This song was at the centre of one of the first controversies concerning Hungary's draconian new media law. Local broadcaster Tilos Radio played the song during the daytime, provoking the newly established Media Council to threaten sanctions based on the law's protection of minors.
When I first heard about the Ice-T controversy, I thought, OK, playing an obscenity-filled song during daytime wouldn't be allowed in most European democracies.
But the lyrics excerpted in this graffito read as a direct and brazen rebuff to the Media Council. As words of political dissent, this kind of speech really does need to be protected, and I have to hand it to the artist for this pointed commentary.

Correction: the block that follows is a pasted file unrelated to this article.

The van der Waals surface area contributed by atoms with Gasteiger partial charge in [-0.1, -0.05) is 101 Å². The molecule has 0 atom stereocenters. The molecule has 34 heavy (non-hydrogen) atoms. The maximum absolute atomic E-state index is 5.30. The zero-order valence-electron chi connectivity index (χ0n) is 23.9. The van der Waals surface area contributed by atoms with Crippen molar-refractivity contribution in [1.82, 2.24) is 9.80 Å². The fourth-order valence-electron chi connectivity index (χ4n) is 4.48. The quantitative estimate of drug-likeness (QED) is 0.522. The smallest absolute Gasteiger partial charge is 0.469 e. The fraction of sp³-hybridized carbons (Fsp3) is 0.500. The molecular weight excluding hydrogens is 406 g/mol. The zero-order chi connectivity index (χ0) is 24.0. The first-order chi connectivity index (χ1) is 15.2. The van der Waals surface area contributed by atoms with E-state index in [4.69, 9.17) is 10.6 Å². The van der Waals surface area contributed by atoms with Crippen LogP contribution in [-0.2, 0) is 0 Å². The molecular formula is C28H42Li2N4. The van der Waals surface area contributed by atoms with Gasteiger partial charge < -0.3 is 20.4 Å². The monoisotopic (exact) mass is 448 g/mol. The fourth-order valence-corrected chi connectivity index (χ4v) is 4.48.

I have to add, though, that the anti-obscenity stricture in the new media law is among its least objectionable parts. It's a sweeping piece of legislation (running more than 200 pages) restricting the public media in astonishing detail, and requiring media outlets to register with the government and report every year on their compliance. Among other things, the law requires news media to ensure "balanced" coverage, limits stories about crime to no more than 20 percent of content, and bans any published speech deemed to "infringe on human dignity." And the members of the arbitrating Media Council have all been elected by the Fidesz-dominated Parliament.
There have been two public protests against the law in Budapest, neither rivaling the crowds that gather twice annually for Critical Mass. I'd have to say it's been a tepid reaction, however every voice raised deserves credit.